After hitchhiking and hoboing the rails, he made it down to Lula, MS, and ran into the most legendary character the blues had to offer at that point, the one and only Charley Patton. The two men couldn't have been less similar in disposition, stature and in musical and performance outlook if they had purposely planned it that way. Patton was described as a funny, loud mouthed little guy, who was a noisy, passionate showman, using every trick in the book to win over a crowd. The tall and skinny House was by nature a gloomy man, with a saturnine disposition who still felt extremely guilt-ridden about playing the blues and working in juke joints. Yet when he ripped into one, Son imbued it with so much raw feeling that the performance became the show itself, sans gimmicks. The two of them argued and bickered constantly, and the only thing these two men seemed to have in common was a penchant for imbibing whatever alcoholic potable came their way. Though House would later refer in interviews to Patton as a "jerk" and other unprintables, it was Patton's success as a bluesman -- both live and especially on record -- that got Son's foot in the door as a recording artist. He followed Patton up to Grafton, WI, and recorded a handful of sides for the Paramount label. These records today (selling scant few copies in their time, and the few that did surviving a life of huge steel needles, even bigger scratches and generally lousy care) are some of the most highly prized collector's items of Delta blues recordings, much tougher to find than, say, a Robert Johnson or even a Charley Patton 78. Paramount used a pressing compound for their 78 singles that was so noisy and inferior sounding, that should someone actually come across a clean copy of any of Son's original recordings, it's a pretty safe bet that the listener would still be greeted with a blizzard of surface noise once the needle made contact with the disc.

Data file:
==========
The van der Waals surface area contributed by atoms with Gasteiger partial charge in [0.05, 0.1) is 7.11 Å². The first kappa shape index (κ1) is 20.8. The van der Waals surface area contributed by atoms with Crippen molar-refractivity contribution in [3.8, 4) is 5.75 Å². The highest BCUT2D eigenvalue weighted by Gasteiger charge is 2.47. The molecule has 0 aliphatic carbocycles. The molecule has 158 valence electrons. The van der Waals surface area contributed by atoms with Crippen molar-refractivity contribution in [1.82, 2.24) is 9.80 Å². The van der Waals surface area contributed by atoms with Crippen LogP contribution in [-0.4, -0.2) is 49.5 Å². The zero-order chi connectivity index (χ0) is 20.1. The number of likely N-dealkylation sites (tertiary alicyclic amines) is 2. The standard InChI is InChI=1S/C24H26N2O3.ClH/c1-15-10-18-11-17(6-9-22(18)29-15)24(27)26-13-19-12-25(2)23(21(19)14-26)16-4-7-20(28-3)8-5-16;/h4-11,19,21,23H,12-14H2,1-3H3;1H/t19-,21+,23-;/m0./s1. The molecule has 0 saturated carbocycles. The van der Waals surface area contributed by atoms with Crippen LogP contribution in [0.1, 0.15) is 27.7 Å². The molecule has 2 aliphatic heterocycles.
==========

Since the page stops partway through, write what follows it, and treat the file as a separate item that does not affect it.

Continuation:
But audio concerns aside, the absolutely demonic performances House laid down on these three two-part 78s ("My Black Mama," "Preachin' the Blues," and "Dry Spell Blues," with an unreleased test acetate of "Walkin' Blues" showing up decades later) cut through the hisses and pops like a brick through a stained glass window.

It was those recordings that led Alan Lomax to his door in 1941 to record him for the Library of Congress. Lomax was cutting acetates on a "portable" recording machine weighing over 300 pounds. Son was still playing (actually at the peak of his powers, some would say), but had backed off of it a bit since Charley Patton died in 1934. House did some tunes solo, as Lomax asked him to do, but also cut a session backed by a rocking little string band. As the band laid down long and loose (some tracks went on for over six minutes) versions of their favorite numbers, all that was missing was the guitars being plugged in and a drummer's back beat and you were getting a glimpse of the future of the music.